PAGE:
A market leading UK manufacturer of both metallic and non-metallic cable protection solutions. Common uses of Flexicon flexible conduits include protection of critical power and data cables in rolling stock and infrastructure applications. All Flexicon’s products are tested and approved to the latest standards.

    Hellermann Tyton – Stand B27

    Hellermann Tyton, a leading manufacturer of fastening, fixing and cable protection components, will be using InfraRail as a showcase for their ability to provide cable management solutions for the rail industry.

    Lucy Zodion – Stand F51

    Lucy Zodion is a leader in the design and manufacturer of pre-wired and customised feeder pillers and distribution panels to the UK rail industry. Suitable to withstand a variety of hostile climatic conditions for extended periods of time, virtually maintenance free.

    Pfisterer – Stand F61

    A leading name in electrical engineering, Pfisterer’s product range includes electrification equipment, switchgear equipment, connectors and trackside power supply equipment.


    If you're yet to register for your ticket you can do so here for free, pre-registering allows you to save £20 compared to buying a ticket on the door.

  • What Does The UL94 Flammability Rating Mean?

    UL is the abbreviation for the Underwriters Laboratories, this is an independent organisation in the United States to control and certificate product safety. UL provide safety related certification, validation, inspection and testing services to a range of clients including manufacturers, retailers, policy makers and regulators.

    Contained within their extensive list of testing and product standards, the UL also specified the flammability test for UL94 for plastic materials. UL94 is a material burning test done on a defined specimen of raw material of the product in question. It does not, however, carry out a flame test on the final product.

    UL94 differs between a horizontal burning test UL94 HB and a vertical burning test UL94 V.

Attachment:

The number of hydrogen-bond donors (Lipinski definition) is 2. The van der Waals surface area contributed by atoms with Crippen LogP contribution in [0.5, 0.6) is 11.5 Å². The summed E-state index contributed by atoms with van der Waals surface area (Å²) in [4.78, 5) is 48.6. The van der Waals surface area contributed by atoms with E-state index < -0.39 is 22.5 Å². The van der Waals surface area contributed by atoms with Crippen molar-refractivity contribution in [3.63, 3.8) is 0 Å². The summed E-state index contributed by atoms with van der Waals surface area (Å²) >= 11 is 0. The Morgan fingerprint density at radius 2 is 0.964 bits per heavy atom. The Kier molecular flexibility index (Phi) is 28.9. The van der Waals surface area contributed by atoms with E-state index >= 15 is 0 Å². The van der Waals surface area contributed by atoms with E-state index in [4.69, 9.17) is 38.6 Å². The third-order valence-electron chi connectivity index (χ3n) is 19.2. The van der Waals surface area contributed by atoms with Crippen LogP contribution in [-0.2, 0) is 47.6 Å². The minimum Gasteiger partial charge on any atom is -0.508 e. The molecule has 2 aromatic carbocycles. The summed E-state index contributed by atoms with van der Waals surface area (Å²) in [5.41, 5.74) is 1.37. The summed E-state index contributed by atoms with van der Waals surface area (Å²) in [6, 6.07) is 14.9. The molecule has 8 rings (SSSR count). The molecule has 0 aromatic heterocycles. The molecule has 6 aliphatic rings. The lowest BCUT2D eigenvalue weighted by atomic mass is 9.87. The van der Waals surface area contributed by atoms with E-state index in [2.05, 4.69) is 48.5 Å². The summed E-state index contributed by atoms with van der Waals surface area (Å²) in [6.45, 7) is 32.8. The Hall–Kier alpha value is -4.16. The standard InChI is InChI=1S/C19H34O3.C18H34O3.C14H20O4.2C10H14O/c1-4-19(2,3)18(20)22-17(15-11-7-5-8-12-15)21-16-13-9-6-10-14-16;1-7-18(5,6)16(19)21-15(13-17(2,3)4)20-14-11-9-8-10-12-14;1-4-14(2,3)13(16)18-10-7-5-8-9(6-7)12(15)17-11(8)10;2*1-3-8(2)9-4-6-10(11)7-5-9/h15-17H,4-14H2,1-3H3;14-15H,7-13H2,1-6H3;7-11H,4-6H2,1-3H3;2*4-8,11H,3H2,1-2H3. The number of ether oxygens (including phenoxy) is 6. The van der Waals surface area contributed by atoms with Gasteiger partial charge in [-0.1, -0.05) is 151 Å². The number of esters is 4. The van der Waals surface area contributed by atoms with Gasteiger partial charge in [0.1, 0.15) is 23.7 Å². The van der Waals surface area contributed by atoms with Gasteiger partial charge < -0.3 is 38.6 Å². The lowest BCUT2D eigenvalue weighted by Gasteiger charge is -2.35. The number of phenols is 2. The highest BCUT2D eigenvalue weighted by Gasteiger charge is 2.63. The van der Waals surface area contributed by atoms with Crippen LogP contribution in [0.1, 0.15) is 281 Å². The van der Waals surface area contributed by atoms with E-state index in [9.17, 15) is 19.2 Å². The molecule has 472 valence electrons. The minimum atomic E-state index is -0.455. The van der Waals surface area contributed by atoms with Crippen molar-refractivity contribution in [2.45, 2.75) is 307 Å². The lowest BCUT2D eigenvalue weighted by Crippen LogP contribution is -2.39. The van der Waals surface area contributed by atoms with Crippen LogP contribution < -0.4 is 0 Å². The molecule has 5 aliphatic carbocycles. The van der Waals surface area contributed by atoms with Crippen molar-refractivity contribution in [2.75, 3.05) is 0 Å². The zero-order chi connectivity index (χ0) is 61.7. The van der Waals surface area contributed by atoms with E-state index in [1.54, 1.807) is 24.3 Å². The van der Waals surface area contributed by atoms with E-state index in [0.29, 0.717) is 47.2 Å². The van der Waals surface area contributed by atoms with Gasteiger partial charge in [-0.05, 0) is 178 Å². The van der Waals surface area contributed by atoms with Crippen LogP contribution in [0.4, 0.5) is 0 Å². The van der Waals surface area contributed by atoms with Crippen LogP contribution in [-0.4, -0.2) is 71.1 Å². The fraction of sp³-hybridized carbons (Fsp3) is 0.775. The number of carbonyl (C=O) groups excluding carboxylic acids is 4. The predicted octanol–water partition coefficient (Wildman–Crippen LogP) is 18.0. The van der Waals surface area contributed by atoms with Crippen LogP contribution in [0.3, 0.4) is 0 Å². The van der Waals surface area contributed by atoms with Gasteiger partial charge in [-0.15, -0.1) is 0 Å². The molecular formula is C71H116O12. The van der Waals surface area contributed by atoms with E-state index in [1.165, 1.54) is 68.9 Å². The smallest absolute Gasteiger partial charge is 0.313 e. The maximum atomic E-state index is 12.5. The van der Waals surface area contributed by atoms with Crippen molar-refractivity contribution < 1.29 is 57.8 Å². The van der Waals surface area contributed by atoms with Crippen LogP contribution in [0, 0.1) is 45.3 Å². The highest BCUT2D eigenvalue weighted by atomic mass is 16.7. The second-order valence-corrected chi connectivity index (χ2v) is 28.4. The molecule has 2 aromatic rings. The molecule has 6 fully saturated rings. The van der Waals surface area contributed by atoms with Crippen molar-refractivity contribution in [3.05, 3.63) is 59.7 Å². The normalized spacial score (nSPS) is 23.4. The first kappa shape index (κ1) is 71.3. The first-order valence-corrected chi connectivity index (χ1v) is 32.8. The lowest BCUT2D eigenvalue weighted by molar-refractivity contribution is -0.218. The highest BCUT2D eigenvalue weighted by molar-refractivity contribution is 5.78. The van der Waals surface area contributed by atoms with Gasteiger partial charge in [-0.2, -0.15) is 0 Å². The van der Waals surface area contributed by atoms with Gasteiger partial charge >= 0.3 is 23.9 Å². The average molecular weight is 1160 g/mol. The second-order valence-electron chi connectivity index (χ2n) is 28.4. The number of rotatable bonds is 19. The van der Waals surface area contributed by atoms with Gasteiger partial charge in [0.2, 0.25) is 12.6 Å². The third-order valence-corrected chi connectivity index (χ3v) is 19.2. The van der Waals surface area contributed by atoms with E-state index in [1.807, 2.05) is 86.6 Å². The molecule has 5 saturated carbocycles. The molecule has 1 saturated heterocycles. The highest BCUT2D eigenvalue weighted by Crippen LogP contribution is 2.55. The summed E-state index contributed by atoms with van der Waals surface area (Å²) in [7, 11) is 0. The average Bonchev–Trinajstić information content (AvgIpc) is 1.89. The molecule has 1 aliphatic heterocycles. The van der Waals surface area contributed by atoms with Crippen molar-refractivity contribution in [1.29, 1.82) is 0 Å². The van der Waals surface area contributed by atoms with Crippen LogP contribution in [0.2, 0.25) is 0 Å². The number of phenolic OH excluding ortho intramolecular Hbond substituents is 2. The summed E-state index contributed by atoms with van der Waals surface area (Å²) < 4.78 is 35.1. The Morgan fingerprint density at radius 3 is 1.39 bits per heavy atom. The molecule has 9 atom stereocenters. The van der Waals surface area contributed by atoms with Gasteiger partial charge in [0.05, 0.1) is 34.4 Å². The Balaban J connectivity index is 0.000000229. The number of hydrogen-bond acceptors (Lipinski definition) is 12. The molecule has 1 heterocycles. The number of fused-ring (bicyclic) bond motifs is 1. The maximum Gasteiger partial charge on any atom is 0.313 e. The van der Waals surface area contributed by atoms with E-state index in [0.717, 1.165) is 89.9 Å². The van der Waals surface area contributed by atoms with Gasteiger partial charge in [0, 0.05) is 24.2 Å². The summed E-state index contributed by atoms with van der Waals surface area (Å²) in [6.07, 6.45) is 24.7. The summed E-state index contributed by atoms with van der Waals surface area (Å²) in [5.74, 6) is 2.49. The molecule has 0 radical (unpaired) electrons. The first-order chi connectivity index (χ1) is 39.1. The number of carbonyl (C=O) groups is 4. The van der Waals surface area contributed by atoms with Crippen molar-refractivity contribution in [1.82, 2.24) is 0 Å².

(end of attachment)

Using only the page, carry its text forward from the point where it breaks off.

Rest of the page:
For the vertical test UL94 V, there are three flame ratings defined: UL94 V0, UL94 V1 and UL94 V2.

    UL94 HB - Horizontal Burning Test

    UL94 hb horizontal test Test Criteria: Burning rate of specimen in mm/min.
    Classification: According to HB

     

    UL94 V - Vertical Burning Test

    UL94 V Vertical Test Test Criteria: Afterflame time of specimen. Drip of flaming particles.
    Classification: According to V0, V1 or V2



    In all these burning tests, an open flame is applied for a specified time to the specimen. As the burning behaviour also depends on the thickness of the material, it is important to classify the material not only according to HB, V0, V1 or V2 but also to mention the thickness of the specimen.

    The following table is a summary of test procedures and requirements of the above four UL94 classifications:

    Horizontal Test UL94 Vertical Test UL94
    Classification HB V0 V1 V2
    Number of specimen 3 3 5 5 5
    Thickness of specimen < 3mm 3 to 13mm up to max. 13mm
    1st flame application 30 sec. 30 sec. 10 sec. 10 sec. 10 sec.
    2nd flame application - - 10 sec. 10 sec. 10 sec.
    Burning rate max. 75 mm/min max. 40 mm/min - - -
    Afterflame time after 1st flame application for each individual specimen - - max. 10 sec. max. 30 sec. max. 30 sec.
    Afterflame time after 2nd flame application for each individual specimen - - max. 30 sec. max. 60 sec. max. 60 sec.
    Total afterflame time for all 5 specimen after 1st and 2nd flame application - - max. 50 sec. max. 250 sec. max. 250 sec.
    Afterflame or afterglow of any specimen up to its end allowed yes yes no no no
    Cotton indicator ignited by flaming particles or drops allowed - - no no yes



    Looking at the vertical test (V0, V1, and V2) results, it is evident from the above table that a material that complies with the UL94 V0 rating is considerably more flame resistant than products meeting the UL94 V2. When tested, materials that meet V2 ignited the cotton cloth via flaming particles or drops, meaning the product may not be suitable for areas where there is flameable material near by.

    It is important to be aware that just because a material is UL94 tested and compliant, there can be a considerable difference in fire performance and safety between two materials, especially between UL94 V2 and UL94 V0.

    ETS Cable Components current stock a range of UL94 rated electrical products, including:

    - Single Bolt Nylon Cable Cleats - Including LUL approved version
    - Two Bolt Nylon Cable Cleats - Including LUL approved version
    - Red HV Cable Cleats
    - Flexicon Trackside and Rail Vehicle Interior Flexible Conduit
    - 3M Scotch 77 Tape
    - Powersafe Connectors

    For more information on our range of UL94 rated products, please contact our Sales Team.

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  • Cable Cleats for Offshore Environments

    The Oil and Gas industry spends millions of pounds every year to ensure the very highest levels of health and safety are met, therefore it would seem extremely remiss if a significant aspect was frequently neglected, as with the case of cable cleats.